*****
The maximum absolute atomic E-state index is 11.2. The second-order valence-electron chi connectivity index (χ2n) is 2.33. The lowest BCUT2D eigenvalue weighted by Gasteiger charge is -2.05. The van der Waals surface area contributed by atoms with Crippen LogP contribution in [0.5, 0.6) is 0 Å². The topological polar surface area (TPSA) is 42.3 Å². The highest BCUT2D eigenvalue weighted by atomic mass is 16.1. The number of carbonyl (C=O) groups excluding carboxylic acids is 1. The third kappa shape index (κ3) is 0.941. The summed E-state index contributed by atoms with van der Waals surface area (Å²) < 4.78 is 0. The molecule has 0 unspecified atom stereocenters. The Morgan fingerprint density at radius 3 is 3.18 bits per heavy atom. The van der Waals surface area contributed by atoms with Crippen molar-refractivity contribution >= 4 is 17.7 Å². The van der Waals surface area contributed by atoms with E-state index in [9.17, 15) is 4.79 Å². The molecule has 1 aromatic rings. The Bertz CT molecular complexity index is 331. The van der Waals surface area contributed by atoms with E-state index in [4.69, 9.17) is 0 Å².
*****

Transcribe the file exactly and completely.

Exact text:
The maximum absolute atomic E-state index is 11.2. The second-order valence-electron chi connectivity index (χ2n) is 2.33. The lowest BCUT2D eigenvalue weighted by Gasteiger charge is -2.05. The van der Waals surface area contributed by atoms with Crippen LogP contribution in [0.5, 0.6) is 0 Å². The topological polar surface area (TPSA) is 42.3 Å². The highest BCUT2D eigenvalue weighted by atomic mass is 16.1. The number of carbonyl (C=O) groups excluding carboxylic acids is 1. The third kappa shape index (κ3) is 0.941. The summed E-state index contributed by atoms with van der Waals surface area (Å²) < 4.78 is 0. The molecule has 0 unspecified atom stereocenters. The Morgan fingerprint density at radius 3 is 3.18 bits per heavy atom. The van der Waals surface area contributed by atoms with Crippen molar-refractivity contribution >= 4 is 17.7 Å². The van der Waals surface area contributed by atoms with E-state index in [9.17, 15) is 4.79 Å². The molecule has 1 aromatic rings. The Bertz CT molecular complexity index is 331. The van der Waals surface area contributed by atoms with E-state index in [4.69, 9.17) is 0 Å².